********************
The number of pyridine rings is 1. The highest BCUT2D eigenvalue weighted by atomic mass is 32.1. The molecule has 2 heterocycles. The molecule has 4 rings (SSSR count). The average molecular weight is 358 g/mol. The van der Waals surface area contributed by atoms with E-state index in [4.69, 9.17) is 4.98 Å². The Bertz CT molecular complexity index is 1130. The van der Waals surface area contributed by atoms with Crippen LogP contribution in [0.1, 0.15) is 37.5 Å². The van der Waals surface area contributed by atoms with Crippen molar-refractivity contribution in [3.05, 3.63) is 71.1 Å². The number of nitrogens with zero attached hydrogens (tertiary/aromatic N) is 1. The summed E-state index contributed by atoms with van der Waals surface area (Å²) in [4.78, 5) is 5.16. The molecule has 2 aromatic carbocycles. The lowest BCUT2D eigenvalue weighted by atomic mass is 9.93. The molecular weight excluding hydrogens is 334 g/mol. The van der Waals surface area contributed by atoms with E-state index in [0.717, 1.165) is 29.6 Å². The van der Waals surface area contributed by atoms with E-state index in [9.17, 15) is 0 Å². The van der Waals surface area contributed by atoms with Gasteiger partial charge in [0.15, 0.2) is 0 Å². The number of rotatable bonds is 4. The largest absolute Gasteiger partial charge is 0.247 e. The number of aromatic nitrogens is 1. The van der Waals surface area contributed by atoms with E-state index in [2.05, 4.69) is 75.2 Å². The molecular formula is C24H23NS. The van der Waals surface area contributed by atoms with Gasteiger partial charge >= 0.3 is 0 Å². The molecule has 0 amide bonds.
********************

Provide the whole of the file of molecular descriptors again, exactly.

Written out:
The number of pyridine rings is 1. The highest BCUT2D eigenvalue weighted by atomic mass is 32.1. The molecule has 2 heterocycles. The molecule has 4 rings (SSSR count). The average molecular weight is 358 g/mol. The van der Waals surface area contributed by atoms with E-state index in [4.69, 9.17) is 4.98 Å². The Bertz CT molecular complexity index is 1130. The van der Waals surface area contributed by atoms with Crippen LogP contribution in [0.1, 0.15) is 37.5 Å². The van der Waals surface area contributed by atoms with Crippen molar-refractivity contribution in [3.05, 3.63) is 71.1 Å². The number of nitrogens with zero attached hydrogens (tertiary/aromatic N) is 1. The summed E-state index contributed by atoms with van der Waals surface area (Å²) in [4.78, 5) is 5.16. The molecule has 2 aromatic carbocycles. The lowest BCUT2D eigenvalue weighted by atomic mass is 9.93. The molecular weight excluding hydrogens is 334 g/mol. The van der Waals surface area contributed by atoms with E-state index in [0.717, 1.165) is 29.6 Å². The van der Waals surface area contributed by atoms with E-state index in [9.17, 15) is 0 Å². The van der Waals surface area contributed by atoms with Gasteiger partial charge in [0.15, 0.2) is 0 Å². The number of rotatable bonds is 4. The largest absolute Gasteiger partial charge is 0.247 e. The number of aromatic nitrogens is 1. The van der Waals surface area contributed by atoms with E-state index in [2.05, 4.69) is 75.2 Å². The molecular formula is C24H23NS. The van der Waals surface area contributed by atoms with Gasteiger partial charge >= 0.3 is 0 Å². The molecule has 0 amide bonds.